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9 year old Elizabeth chosen as one of the best young artists in Ireland

Roisin Cronin (SS) Elizabeth McGlynn (regional winner) Ms Kate McTeague (teacher). INDD 06-02-14 Art winner.JPG

Roisin Cronin (SS) Elizabeth McGlynn (regional winner) Ms Kate McTeague (teacher). INDD 06-02-14 Art winner.JPG

Nine year old Elizabeth McGlynn from Glenswilly National School, has been recognised as one of the best young artists in Ireland for her entry to the Sightsavers Junior Painter Awards.

Elizabeth’s painting entitled ‘I Would Love To See A Dolphin Jumping In and Out of The Ocean at Sunset’ was inspired by this year’s competition theme, ‘I Would Love To See’ and was a winner in the 3rd/4th class category.

With thousands of entries from over 200 primary schools nationwide, Elizabeth is one of the 15 finalists that will have their painting displayed at the Awards Day next month where the overall national winners will be selected. She will receive a special regional prize in recognition of her amazing achievement.

The Sightsavers Junior Painter Awards is designed to inspire Irish children to express their artistic talent through painting whilst developing an appreciation of the importance and value of their sight.

The competition, which was open to primary school students of all ages nationwide, has grown over the last five years and the 2013 competition has proven to be one of the most popular to date. Recognising the difficulties schools are finding themselves in due to cut backs, this year cash prizes have been donated for the schools of the overall winning students by The Irish Times along with a variety of top art prizes.

Through the competition, children learned about Sightsavers’ important work in preventing avoidable blindness and restoring sight for millions of people in the developing world. Drawing inspiration from this year’s theme, ‘I Would Love To See’, some of the most popular topics from entrants were:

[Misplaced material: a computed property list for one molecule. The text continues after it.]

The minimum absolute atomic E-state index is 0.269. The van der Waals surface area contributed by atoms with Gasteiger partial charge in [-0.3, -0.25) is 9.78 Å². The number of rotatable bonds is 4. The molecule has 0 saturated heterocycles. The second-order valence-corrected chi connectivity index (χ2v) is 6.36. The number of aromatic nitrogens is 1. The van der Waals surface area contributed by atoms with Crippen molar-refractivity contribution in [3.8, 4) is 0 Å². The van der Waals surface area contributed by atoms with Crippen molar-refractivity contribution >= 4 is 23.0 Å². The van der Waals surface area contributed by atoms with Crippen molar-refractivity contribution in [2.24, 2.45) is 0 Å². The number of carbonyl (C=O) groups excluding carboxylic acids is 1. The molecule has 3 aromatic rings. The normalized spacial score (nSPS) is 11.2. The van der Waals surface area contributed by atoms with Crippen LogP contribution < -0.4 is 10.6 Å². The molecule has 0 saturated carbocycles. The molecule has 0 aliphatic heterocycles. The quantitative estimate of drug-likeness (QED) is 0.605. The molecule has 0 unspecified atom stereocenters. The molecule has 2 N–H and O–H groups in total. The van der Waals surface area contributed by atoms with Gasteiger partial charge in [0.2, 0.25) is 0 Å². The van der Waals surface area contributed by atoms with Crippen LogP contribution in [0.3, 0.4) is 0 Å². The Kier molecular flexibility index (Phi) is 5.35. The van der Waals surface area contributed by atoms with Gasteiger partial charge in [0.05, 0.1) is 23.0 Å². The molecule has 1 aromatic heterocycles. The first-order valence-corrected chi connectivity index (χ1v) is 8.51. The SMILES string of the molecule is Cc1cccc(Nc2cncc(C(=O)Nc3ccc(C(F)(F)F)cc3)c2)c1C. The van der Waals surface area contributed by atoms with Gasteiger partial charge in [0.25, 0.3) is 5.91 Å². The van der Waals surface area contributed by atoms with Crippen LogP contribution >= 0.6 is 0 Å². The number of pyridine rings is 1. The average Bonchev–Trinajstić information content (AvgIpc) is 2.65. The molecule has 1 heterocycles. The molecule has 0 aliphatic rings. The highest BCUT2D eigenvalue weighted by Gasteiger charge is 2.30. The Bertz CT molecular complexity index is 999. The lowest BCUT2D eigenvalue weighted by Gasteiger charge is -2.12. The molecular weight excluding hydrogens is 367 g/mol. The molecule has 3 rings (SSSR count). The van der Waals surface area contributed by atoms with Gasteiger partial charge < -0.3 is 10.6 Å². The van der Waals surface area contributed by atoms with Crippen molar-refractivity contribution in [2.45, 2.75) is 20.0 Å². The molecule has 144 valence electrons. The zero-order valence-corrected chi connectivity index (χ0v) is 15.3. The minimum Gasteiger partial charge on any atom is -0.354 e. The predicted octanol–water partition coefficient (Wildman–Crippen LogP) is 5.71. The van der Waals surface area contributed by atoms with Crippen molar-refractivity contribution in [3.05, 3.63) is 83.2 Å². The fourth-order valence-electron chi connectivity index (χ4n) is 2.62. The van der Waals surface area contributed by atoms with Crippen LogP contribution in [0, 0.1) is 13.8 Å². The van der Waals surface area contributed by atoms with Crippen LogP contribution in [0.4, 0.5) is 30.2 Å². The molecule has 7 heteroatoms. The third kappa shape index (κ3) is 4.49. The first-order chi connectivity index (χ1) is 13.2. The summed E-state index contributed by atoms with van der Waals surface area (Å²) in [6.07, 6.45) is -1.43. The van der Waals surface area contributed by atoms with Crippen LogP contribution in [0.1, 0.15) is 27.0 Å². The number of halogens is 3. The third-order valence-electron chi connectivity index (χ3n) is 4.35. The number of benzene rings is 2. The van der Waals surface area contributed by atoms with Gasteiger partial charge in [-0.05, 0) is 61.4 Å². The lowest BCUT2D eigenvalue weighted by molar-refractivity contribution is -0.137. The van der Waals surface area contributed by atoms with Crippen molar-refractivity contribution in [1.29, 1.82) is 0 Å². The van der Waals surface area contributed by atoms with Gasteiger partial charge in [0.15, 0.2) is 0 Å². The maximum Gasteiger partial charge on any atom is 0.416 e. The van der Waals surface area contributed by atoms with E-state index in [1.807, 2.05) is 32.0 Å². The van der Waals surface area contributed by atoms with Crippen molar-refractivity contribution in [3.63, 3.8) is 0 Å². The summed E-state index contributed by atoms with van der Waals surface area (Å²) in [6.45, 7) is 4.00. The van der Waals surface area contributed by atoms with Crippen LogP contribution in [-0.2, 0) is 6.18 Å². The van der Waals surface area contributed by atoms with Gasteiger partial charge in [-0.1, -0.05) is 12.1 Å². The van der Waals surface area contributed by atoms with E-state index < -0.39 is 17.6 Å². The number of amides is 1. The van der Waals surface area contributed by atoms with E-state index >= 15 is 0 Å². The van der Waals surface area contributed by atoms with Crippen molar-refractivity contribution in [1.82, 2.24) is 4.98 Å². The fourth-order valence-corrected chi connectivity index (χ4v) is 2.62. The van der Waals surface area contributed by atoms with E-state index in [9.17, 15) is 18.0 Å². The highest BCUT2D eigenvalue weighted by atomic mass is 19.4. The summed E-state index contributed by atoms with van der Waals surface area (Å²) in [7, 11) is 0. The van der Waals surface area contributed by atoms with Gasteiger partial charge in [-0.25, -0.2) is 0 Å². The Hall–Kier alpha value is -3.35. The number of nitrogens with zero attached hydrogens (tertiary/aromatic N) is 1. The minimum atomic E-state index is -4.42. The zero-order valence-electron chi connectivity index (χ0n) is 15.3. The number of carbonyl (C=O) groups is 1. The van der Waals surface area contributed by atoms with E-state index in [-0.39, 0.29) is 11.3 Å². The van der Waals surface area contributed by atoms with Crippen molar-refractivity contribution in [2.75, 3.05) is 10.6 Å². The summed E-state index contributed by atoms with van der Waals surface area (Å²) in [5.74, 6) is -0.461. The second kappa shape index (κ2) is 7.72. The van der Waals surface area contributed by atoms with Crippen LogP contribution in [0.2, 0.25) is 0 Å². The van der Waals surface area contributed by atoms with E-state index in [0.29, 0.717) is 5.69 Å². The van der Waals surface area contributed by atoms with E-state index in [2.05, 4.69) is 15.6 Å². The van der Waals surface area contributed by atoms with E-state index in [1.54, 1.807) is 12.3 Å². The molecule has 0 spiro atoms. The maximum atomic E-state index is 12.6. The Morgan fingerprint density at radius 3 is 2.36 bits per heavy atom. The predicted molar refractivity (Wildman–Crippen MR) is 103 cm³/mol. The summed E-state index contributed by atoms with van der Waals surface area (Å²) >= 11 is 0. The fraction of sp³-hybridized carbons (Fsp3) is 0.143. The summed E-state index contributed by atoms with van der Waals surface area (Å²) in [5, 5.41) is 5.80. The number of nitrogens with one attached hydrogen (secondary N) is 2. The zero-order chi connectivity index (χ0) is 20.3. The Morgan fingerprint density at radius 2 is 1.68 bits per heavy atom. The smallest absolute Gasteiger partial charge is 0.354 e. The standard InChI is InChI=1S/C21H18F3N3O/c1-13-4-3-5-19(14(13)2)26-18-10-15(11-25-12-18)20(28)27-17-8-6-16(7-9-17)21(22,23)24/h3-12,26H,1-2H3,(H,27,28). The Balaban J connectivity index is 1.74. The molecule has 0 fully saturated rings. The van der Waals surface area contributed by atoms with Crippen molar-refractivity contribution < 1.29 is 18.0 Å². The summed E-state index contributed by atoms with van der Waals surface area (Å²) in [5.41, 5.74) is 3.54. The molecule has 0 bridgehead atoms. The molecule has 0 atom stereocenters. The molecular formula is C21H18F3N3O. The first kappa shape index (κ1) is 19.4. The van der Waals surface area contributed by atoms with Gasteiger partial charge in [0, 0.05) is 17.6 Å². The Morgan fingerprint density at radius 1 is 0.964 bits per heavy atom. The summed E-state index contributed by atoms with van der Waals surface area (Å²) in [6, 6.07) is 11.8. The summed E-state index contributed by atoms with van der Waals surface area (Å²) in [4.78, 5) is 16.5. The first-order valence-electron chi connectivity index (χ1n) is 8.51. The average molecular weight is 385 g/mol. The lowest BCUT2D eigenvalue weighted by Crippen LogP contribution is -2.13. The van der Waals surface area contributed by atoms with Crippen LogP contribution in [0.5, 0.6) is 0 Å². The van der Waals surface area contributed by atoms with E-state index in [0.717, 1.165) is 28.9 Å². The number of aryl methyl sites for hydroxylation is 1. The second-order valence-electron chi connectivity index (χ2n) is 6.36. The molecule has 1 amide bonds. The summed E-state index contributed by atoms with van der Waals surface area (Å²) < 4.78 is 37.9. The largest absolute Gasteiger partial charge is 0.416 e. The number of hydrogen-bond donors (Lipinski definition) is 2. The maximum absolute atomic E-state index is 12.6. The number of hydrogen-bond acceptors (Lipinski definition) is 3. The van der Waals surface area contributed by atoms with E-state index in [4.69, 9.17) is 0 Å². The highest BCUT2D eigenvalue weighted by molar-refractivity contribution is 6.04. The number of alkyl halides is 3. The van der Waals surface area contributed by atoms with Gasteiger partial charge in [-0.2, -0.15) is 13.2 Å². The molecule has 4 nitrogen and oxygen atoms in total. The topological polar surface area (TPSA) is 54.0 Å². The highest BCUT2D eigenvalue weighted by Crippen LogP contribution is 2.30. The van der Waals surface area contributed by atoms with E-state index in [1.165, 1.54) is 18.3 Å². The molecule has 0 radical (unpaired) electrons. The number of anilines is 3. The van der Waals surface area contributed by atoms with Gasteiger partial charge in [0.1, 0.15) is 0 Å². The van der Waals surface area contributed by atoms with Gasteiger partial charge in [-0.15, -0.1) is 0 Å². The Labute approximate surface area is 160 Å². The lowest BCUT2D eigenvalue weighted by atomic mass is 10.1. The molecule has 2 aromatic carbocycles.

· I would love to see the eye of the tiger;

· I would love to see beautiful flowers everywhere;

· I would love to see a two sided monster;

· I would love to see ice-cream land;

· I would love to see a beautiful spring evening;

· I would love to see a monkey’s café;

· I would love to see the moon;

· I would love to see an elephant looking at me.

Judge for the competition and founder of Cartoon Saloon Tomm Moore, said: “The task of judging this competition was no easy feat. The standard of art entered blew me away and the fact that it was the work of primary school students really opened my eyes to the level of talent we have in this country. The imagination that was reflected in the entries really inspired me and I hope the winners and every other entrant in the competition are also inspired to continue painting and unleashing their creativity on the world”

Michael Marren, CEO of Sightsavers Ireland said: “I would like to personally congratulate Elizabeth on becoming a regional winner and securing a place at the Sightsavers Junior Painter Awards final in Dublin next month. I was delighted to see that over 200 primary schools throughout the country participated in the competition and helped raise awareness of Sightsavers’ work in the developing world preventing avoidable blindness. This achievement is something to be incredibly proud of and I hope each entrant in the competition will continue to nourish their artistic natures in the future’

The competition is proudly sponsored by The Irish Times which has donated cash prizes for the schools of the national winners. Art & Hobby stores along with Star School Supplies have once again continued their support by donating thousands of euros worth of prizes to all regional and national winners including art hampers and vouchers. Every child that enters the Awards will receive a Certificate of Participation in recognition of their creative efforts.

The 15 regional winning paintings can be viewed online now: http://www.sightsavers.ie/juniorpainter

The overall winner and runners up will be unveiled at the awards ceremony on February 25th 2014 in The Science Gallery, Dublin 2.

 
 
 

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